Hobbit Adventures in Guatemala, Part 1
Those of you who read this blog know Steph as a person who seeks out new challenges and who embraces the adventures that come with traveling to new places and meeting new people. So it would be reasonable for you to assume that she learned her adventurous ways from her parents. Nothing could be further from the truth.
Don and I are hobbit-like in our devotion to the familiar and our anxiety about the unknown. The words of Bilbo Baggins (from Chapter 1 of The Hobbit) come to mind: “We are plain quiet folk and have no use for adventures. Nasty disturbing uncomfortable things! Make you late for dinner! I can't think what anybody sees in them.” Of course, we all know how that story turns out…
So imagine our amazement when in early June we found ourselves in Guatemala, having the biggest adventure of our lives. (Editor's Note: In case you are wondering, the picture above isn't an actual town. It's the "Mayan village" at La Azotea, a cultural center/coffee farm & museum outside of Antigua!)
June 1 and 2: Arrived at the Guatemala City airport, where Steph met us and arranged for a taxi to the lovely resort town of Antigua, about an hour away, where we spent two days and nights.
June 3 and 4: Took a four hour shuttle bus ride from Antigua to the city of Xela (also known as Xelajuj, also known as Quetzaltenango) in the highlands. It was like traveling to the top of the world! Spent two days exploring Xela and visiting with the family of Steph’s sweetheart (fiancé?).
June 5, 6, and 7: Arrived in Steph’s town about a half hour drive from Xela. Met 100 of her friends and colleagues at her birthday party (see more on this below!). Stayed at Steph’s apartment, visited her worksites and got an up-close look at her day-to-day life in Guatemala.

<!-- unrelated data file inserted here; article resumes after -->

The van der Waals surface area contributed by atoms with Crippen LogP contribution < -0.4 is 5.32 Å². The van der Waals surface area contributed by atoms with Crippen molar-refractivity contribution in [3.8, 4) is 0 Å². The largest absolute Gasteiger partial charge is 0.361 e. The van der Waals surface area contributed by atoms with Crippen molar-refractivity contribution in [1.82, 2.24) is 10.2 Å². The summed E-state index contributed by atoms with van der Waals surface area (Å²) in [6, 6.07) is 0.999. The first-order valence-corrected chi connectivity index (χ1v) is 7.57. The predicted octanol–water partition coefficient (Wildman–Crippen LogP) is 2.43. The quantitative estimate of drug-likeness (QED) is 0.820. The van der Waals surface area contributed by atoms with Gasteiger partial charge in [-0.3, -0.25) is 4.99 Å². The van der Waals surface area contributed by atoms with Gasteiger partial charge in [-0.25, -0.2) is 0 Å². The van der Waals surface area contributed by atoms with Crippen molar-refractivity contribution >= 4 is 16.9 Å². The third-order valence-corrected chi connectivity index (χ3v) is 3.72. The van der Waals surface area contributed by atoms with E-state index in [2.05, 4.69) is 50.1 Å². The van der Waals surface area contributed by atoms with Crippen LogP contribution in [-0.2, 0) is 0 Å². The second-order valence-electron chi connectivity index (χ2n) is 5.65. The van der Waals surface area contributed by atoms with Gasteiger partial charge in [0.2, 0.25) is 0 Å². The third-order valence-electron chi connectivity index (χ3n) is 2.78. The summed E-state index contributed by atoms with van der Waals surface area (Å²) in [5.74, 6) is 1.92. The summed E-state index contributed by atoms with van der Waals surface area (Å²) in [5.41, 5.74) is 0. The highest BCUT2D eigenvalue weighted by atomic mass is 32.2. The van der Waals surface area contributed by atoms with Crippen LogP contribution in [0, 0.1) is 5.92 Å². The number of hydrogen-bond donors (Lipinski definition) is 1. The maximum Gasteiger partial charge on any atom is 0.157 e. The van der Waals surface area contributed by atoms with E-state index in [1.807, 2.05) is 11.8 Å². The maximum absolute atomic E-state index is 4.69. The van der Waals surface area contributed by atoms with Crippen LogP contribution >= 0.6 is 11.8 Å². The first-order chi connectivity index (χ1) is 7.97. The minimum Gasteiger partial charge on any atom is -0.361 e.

June 8, 9, and 10: Returned to Xela where we met up with Mario, our host and guide for our stay in the Boca Costa (Pacific Slope) region of Retalhuleu. We stayed at Mario’s beautiful nature preserve and coffee farm, Reserva Patrocinio. We visited Comunidad Nueva Alianza (a coffee and macadamia cooperative where one of Steph’s fellow Peace Corps volunteers lives and works) and a Mayan archeological site, Tak’alik’ Ab’aj. Mario drove us back to Xela on Friday, where we celebrated Steph’s birthday with family at her favorite restaurants and cafes.
June 11-12: Returned to Antigua by shuttle and spent an afternoon and evening enjoying the town, before bidding a reluctant farewell to Steph and Guatemala.
Here are a few of the many highlights from our trip:
o- The shuttle van ride from Antigua to Xela over breathtaking mountain heights, with some interesting young adventurers as our fellow passengers.
o- The birthday party for Steph’s future mother-in-law in her postage stamp -sized living/dining room in Xela, with 8 adults, three children, four birthday cakes, and a riotous mix of Spanish, German, and English conversation.
o- The striking beauty of the volcanoes and the tropical forest at Reserva Patrocinio.
o- Getting to know Mario, owner of Reserva Patrocinio, who is the antithesis of “business as usual” in Guatemala. (In other words, his goals are ambitious but realistic, and he has the skills, focus, and resources to accomplish them.)
o- Spending so much uninterrupted quality time with our accomplished, intelligent, resourceful, perceptive, fun-loving, and compassionate daughter. [parents are required to say these things!]
Look forward to Part 2 to hear about the lessons that ultimately came out of the experience for my parents!